Two articles in the 14 July issue of Nature make interesting reading for those concerned about many universities’ and education ministries’ enthusiasm for bibliometrics as proxies for research excellence (E-P, January 2015) and their place in the academic equivalent of the Guides Michelin’s star system. Such institutions have become increasingly obsessed by ‘impact factors’. These are a metric applied to individual science journals, and are really quite simple: the average number of citations that articles published by a journal in the previous two years have received in the current year. So, it is supposed, if you get a paper published in a journal with a high impact factor, that can be deemed to be a ‘good thing’; it must it be more excellent than one published in a journal with a lower impact factor. That is a statistically very naive view. Indeed the first article by Nature regular Ewen Callaway (Callaway, E., 2016. Publishing elite turns against impact factor. Nature, v. 535, p. 210-211) implies that it is downright stupid. Citations do not follow a normal distribution; the majority of papers receive far fewer entries in reference lists than the mean of all those published, and that stats have a long tail towards papers with very large numbers of citations. The impact factor is strongly biassed by the much smaller number of papers the ‘go viral’, generally because they excite interest and often point many researchers in new directions. Take the top two science journals, Nature and Science: respectively their impact factors this year are 38.1 and 34.7, but in both 75% of all papers that they published cited less times than the mean. Indeed, a fair number got no citations at all. PLoS Genetics, an on-line, open-access journal of the Public Library of Science, whose throughput of papers is far higher than those of both Nature and Science has a much lower impact value (6.7) but only 65% receive fewer that number citations.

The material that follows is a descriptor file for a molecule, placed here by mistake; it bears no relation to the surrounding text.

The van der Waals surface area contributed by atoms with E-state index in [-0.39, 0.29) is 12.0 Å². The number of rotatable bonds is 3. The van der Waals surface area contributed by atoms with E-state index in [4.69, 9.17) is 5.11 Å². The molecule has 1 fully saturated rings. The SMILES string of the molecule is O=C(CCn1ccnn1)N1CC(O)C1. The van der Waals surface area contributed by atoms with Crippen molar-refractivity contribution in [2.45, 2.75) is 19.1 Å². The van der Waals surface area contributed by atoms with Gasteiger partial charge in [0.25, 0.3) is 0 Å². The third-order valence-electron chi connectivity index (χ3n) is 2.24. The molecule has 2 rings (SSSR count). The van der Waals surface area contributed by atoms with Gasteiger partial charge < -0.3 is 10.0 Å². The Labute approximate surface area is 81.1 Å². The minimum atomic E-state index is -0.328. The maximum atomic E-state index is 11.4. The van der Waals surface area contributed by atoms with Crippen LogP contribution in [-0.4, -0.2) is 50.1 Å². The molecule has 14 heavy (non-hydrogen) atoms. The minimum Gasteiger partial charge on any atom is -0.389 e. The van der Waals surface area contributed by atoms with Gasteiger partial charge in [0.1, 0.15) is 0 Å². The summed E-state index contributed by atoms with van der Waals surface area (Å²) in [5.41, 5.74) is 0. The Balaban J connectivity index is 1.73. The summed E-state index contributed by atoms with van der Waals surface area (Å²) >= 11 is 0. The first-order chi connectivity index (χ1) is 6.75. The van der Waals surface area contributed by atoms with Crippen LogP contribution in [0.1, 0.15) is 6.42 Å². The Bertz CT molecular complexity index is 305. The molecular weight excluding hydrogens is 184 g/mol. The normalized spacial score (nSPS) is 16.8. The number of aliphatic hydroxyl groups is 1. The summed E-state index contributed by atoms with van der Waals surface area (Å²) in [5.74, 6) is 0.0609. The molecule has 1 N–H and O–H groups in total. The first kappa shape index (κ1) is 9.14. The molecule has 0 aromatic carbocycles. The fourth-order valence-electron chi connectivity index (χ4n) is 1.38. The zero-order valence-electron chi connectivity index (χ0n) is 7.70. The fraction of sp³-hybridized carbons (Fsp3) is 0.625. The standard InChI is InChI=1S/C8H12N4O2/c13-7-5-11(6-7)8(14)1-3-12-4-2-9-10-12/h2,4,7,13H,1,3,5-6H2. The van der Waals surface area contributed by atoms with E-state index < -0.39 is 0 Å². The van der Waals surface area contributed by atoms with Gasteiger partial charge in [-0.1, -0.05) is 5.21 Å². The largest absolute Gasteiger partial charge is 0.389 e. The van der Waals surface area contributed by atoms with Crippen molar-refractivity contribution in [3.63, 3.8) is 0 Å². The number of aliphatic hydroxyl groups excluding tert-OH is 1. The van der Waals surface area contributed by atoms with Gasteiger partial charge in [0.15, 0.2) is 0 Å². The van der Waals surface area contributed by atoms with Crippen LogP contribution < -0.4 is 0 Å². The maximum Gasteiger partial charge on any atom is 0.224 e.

But there seems to be something a bit more sinister going on, to do with massaging the citations for individual papers to give the impression of ‘high impact’ and a long ‘shelf life’ for their influence. The sort of ‘gaming’ that goes on is covered by Mario Biagioli, of the University of California, Davis (Biagioli, M., 2016. Watch out for cheats in the citation game. Nature, v. 535, p. 203). Would you believe that some authors supply journal editors with e-mail addresses for ‘sock-puppet’ peer reviewers to get into print in the first place, and suggest additional references to other work by the authors? There’s more, with rings that effectively trade fake reviews in exchange for citations of the reviewers papers; a lot worse than the familiar practice of self citation. It isn’t necessarily the case that such papers are themselves fraudulent in some way, but to milk the citations cow and tart-up CVs. Biagioli believes that this tendency emerges partly from the drive towards collaborative papers with huge numbers of authors, which again institutions demand in order to be able to say that its research output is international in scope and ‘world-leading’, without being transparently hyperbolic. But skillful individuals can build up bloated reputations with relatively little effort; it’s also possible to guess who they might be. Properly unmasking what Biagioli terms ‘post-production misconduct’ is possible, but only by mining journal databases for evidence, which takes a lot of time. Some of this data analysis is done by journals themselves, pour encourager les autres I suppose, but rarely reported. Biagioli mentions new watchdog groups, Retraction Watch and PubPeer, the latter fostering post-production peer review. But such groups may themselves be gamed, because the ‘pursuit of excellence’ has a competitive side too: overweeningly ambitious academics have tended, until recently, to do the ‘proper thing’ by stabbing one another in the chest in plain view …
2 thoughts on “Impact factors: cat out of bag?”
I write, referee and edit English papers written in China. At my university, publication in an international journal (i.e. one listed in the citation index) is essential for the award of a PhD. Publication in Nature or Science brings a salary bonus and enhanced chances of promotion. An editor told me that he would like his own papers added to one of my citation lists, although he did suggest that this was a condition of acceptance. I have also encountered an editor of a different journal who failed to understand a technical paper written in rather broken English but rather than admitting his failure, prevaricated about accepting or rejecting it. We submitted to a different journal that accepted the paper. Roger Mason, China University of Geosciences, Wuhan.
Typo in my comment above: it should read “he did NOT suggest that this was a condition for acceptance.”